In a vast castle, an heir is born to the ruling family. The baby, Titus Groan, has violet eyes. But the dynasty and its time-honored rituals are threatened by the charming and evil Steerpike, determined to leave his menial position as kitchen boy.
The butler Flay and the grotesquely fat chef Swelter argue in the kitchens. Steerpike makes his bid for freedom, following Flay upstairs into the forbidden world beyond.
Titus's mother, Gertrude, shows little interest in the baby after he is born, leaving him in the care of the ancient family nursemaid, Nannie Slagg. Gertrude cares more for cats and birds, particularly an albino rook, Master Chalk.
The Bright Carvers, who live outside the castle walls, send Keda as wet nurse to the infant Titus.
Flay locks Steerpike in a remote tower. But Steerpike escapes across the roofs, ending up in the private quarters of Fuchsia, Titus's teenage sister.
Titus is christened in an iron bowl filled with water from the moat, in the first of the rituals that dominate his life.
Steerpike charms Fuchsia, appealing to her adolescent fantasy, and soon works his way into a job with the castle physician, Doctor Prunesquallor. From this toehold of power, he becomes confidant to Titus's twin aunts, Clarice and Cora.
He plays on the twins' greed and vanity, and manipulates them into setting fire to the library of Lord Groan, the melancholy earl, while the rest of the family are gathered there.
Steerpike assures his place in the castle by stage-managing the rescue of the family from the burning library. They believe he is the hero.
Lord Groan has been driven mad by the loss of his precious books. He sits in the woods, stacking pinecones as if they are books, and tells his daughter, Fuchsia, that he is an owl.
Flay is banished by Gertrude, after being provoked by Steerpike into throwing one of her cats at him.
The wet nurse, Keda, tells the baby Titus that she will give birth to his sister, then leaves the castle in a thunderstorm.
Amid the first heavy rain, Swelter sharpens a kitchen cleaver and makes his way upstairs to settle his argument with Flay, before the old retainer leaves.
They fight messily and bloodily through spiders' webs. Flay cuts off the chef's ear. Swelter flies out through an open window, to die in a puddle in the courtyard.
Lord Groan pulls the corpse up to the top of a tower. He releases a trap-door, and owls swarm over him and the giant body of the chef.
Nobody knows where Lord Groan has gone, but Steerpike improves his position, first taking command of the search, then being brought in by Barquentine, the master of the ritual, to help prepare the 'Earling' ceremony, once Lord Groan has been given up for dead.
While the infant Titus is 'earled' on a lake, the wet nurse, Keda, gives birth to her daughter. In the silence after the ceremony, Titus stands and cries out on his raft, answered by the thin cry of the baby, his foster-sister, from the bushes.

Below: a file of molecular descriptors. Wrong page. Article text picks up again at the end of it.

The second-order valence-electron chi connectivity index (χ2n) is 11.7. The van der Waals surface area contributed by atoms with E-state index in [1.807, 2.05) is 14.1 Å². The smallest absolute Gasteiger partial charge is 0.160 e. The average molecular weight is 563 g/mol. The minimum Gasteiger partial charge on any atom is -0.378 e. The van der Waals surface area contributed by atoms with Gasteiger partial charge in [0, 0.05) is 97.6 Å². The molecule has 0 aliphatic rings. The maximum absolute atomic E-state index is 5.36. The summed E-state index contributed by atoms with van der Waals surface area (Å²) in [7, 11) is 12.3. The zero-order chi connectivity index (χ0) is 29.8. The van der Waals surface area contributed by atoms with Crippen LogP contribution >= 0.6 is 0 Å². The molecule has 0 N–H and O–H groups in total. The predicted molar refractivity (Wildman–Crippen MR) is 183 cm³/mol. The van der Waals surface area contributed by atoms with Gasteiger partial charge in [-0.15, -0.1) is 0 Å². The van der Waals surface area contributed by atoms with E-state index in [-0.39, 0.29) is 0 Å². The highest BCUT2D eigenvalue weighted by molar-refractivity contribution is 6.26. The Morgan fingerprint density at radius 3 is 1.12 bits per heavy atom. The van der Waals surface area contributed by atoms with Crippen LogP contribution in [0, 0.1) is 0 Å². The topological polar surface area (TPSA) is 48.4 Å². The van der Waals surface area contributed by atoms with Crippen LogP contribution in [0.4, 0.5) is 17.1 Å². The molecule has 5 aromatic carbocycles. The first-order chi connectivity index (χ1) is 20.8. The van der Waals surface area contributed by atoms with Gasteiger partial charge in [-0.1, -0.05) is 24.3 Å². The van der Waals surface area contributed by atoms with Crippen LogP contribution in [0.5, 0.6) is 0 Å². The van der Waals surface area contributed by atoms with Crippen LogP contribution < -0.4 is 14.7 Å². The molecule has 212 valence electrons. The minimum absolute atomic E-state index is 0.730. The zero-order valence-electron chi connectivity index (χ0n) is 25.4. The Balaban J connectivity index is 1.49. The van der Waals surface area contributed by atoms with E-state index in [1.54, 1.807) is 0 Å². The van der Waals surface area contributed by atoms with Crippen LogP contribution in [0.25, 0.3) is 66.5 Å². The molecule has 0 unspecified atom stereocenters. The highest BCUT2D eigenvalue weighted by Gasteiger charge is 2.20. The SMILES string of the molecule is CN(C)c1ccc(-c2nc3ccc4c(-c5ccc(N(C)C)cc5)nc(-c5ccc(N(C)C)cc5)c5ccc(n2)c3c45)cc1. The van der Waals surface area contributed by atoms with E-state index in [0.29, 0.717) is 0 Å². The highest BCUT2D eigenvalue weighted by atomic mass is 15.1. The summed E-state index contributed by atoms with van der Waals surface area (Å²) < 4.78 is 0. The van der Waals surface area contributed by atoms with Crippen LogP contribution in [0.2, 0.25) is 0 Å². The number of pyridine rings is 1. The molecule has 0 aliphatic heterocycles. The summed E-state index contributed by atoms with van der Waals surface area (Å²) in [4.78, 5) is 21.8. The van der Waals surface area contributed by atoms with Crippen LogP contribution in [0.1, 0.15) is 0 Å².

Steerpike is now working as apprentice to Barquentine in order to learn the castle's innermost secrets. He sets about the seduction of Fuchsia, now grown into a woman.
Irma, Doctor Prunesquallor's sister, becomes increasingly frustrated and insists on throwing a party to find herself a husband.
Titus is a schoolboy, educated by a series of eccentric professors. When the old headmaster dies, Bellgrove replaces him. His first task is to find Titus, who has disappeared on the day of an important ritual.
Titus has escaped through a tunnel. For the first time in his life he is outside the castle walls. He sees a girl who jumps from branch to branch. She is the Wild Thing, the girl who has grown up a feral child in the woods, following the death of her mother, Keda.
Titus is found by the old retainer, Flay, who is living out his exile in a cave. Flay reminds him of his lordly duties, and warns him to keep away from the Wild Thing, who is not 'of the stones'.
Irma tries to remedy her flat chest on the night of her party by stuffing a hot-water bottle down her ball-gown. She sets her sights on Bellgrove, the headmaster, and the two fall instantly in love.
Steerpike poisons Nannie Slagg.
Titus, now seventeen, is reminded of his lordly duties by Gertrude, but he has no taste for the life of the castle.
Flay returns to the castle to live in secrecy in the deserted east wing. He shadows Steerpike, who continues his seduction of Fuchsia.
Steerpike kills Barquentine, but he is left badly disfigured by burns.
There is a battle of wills between the adolescent and headstrong Titus, and the arrogant and confident Steerpike. Titus confronts him over the onerous rituals which for Titus are empty of significance.
In a long-forgotten room, Flay and Titus find Steerpike gloating in madness over the skeletons of Clarice and Cora, whom he has left to starve to death. Steerpike kills Flay and makes his escape.
There is a giant thunderstorm, a deluge which floods the whole castle, turning over the social order as the waters rise. Steerpike begins a killing spree, using stones fired from a catapult.
Titus runs out through the tunnel, and encounters the Wild Thing in a cave, first quietening her, then kissing her. Their lovemaking is interrupted by Fuchsia, who runs into the cave to seek shelter from the rain.
The Wild Thing runs from the cave and is struck by lightning.
Fuchsia kills herself, drowning in the water.
Titus at last finds courage, and kills Steerpike. But, as the rains stop and the flood waters recede, Titus turns his back on duty and the empty rituals of the stones, leaving Gormenghast for ever.
Story synopsis courtesy of HarperCollins Entertainment/The Art of Gormenghast by Estelle Daniel, 2000.
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